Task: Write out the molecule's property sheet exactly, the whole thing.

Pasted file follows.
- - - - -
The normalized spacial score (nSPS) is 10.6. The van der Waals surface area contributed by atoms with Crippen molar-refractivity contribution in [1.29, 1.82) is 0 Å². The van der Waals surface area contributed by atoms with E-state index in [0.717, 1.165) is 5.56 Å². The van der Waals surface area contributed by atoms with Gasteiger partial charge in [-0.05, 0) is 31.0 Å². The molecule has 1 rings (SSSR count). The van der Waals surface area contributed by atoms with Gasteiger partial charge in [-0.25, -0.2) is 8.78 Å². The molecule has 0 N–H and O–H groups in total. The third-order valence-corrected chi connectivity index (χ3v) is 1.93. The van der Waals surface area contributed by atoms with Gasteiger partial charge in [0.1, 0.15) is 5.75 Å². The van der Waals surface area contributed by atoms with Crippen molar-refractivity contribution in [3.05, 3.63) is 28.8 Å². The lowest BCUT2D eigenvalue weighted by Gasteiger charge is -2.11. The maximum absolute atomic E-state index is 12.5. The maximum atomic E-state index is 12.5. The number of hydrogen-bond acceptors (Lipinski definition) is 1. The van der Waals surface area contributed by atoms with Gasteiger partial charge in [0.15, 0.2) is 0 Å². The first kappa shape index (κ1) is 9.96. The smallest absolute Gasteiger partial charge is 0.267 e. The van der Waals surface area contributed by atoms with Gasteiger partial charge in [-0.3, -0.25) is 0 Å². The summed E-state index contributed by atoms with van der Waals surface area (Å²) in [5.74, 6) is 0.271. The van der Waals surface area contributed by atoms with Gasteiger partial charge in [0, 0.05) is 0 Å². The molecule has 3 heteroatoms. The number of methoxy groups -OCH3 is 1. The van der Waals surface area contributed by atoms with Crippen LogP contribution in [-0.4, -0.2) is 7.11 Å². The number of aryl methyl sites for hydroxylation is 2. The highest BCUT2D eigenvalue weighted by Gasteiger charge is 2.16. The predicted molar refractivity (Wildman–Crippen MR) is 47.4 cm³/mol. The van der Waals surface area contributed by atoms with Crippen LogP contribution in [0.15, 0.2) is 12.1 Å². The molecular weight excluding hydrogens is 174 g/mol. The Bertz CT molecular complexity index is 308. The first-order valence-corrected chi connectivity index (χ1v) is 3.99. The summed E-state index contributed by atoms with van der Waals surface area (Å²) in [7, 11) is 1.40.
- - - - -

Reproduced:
The normalized spacial score (nSPS) is 10.6. The van der Waals surface area contributed by atoms with Crippen molar-refractivity contribution in [1.29, 1.82) is 0 Å². The van der Waals surface area contributed by atoms with E-state index in [0.717, 1.165) is 5.56 Å². The van der Waals surface area contributed by atoms with Gasteiger partial charge in [-0.05, 0) is 31.0 Å². The molecule has 1 rings (SSSR count). The van der Waals surface area contributed by atoms with Gasteiger partial charge in [-0.25, -0.2) is 8.78 Å². The molecule has 0 N–H and O–H groups in total. The third-order valence-corrected chi connectivity index (χ3v) is 1.93. The van der Waals surface area contributed by atoms with Gasteiger partial charge in [0.1, 0.15) is 5.75 Å². The van der Waals surface area contributed by atoms with Crippen molar-refractivity contribution in [3.05, 3.63) is 28.8 Å². The lowest BCUT2D eigenvalue weighted by Gasteiger charge is -2.11. The maximum absolute atomic E-state index is 12.5. The maximum atomic E-state index is 12.5. The number of hydrogen-bond acceptors (Lipinski definition) is 1. The van der Waals surface area contributed by atoms with Gasteiger partial charge in [0.15, 0.2) is 0 Å². The first kappa shape index (κ1) is 9.96. The smallest absolute Gasteiger partial charge is 0.267 e. The van der Waals surface area contributed by atoms with Gasteiger partial charge in [-0.3, -0.25) is 0 Å². The summed E-state index contributed by atoms with van der Waals surface area (Å²) in [5.74, 6) is 0.271. The van der Waals surface area contributed by atoms with Gasteiger partial charge in [0, 0.05) is 0 Å². The molecule has 3 heteroatoms. The number of methoxy groups -OCH3 is 1. The van der Waals surface area contributed by atoms with Crippen LogP contribution in [-0.4, -0.2) is 7.11 Å². The number of aryl methyl sites for hydroxylation is 2. The highest BCUT2D eigenvalue weighted by Gasteiger charge is 2.16. The predicted molar refractivity (Wildman–Crippen MR) is 47.4 cm³/mol. The van der Waals surface area contributed by atoms with Crippen LogP contribution in [0.15, 0.2) is 12.1 Å². The molecular weight excluding hydrogens is 174 g/mol. The Bertz CT molecular complexity index is 308. The first-order valence-corrected chi connectivity index (χ1v) is 3.99. The summed E-state index contributed by atoms with van der Waals surface area (Å²) in [7, 11) is 1.40.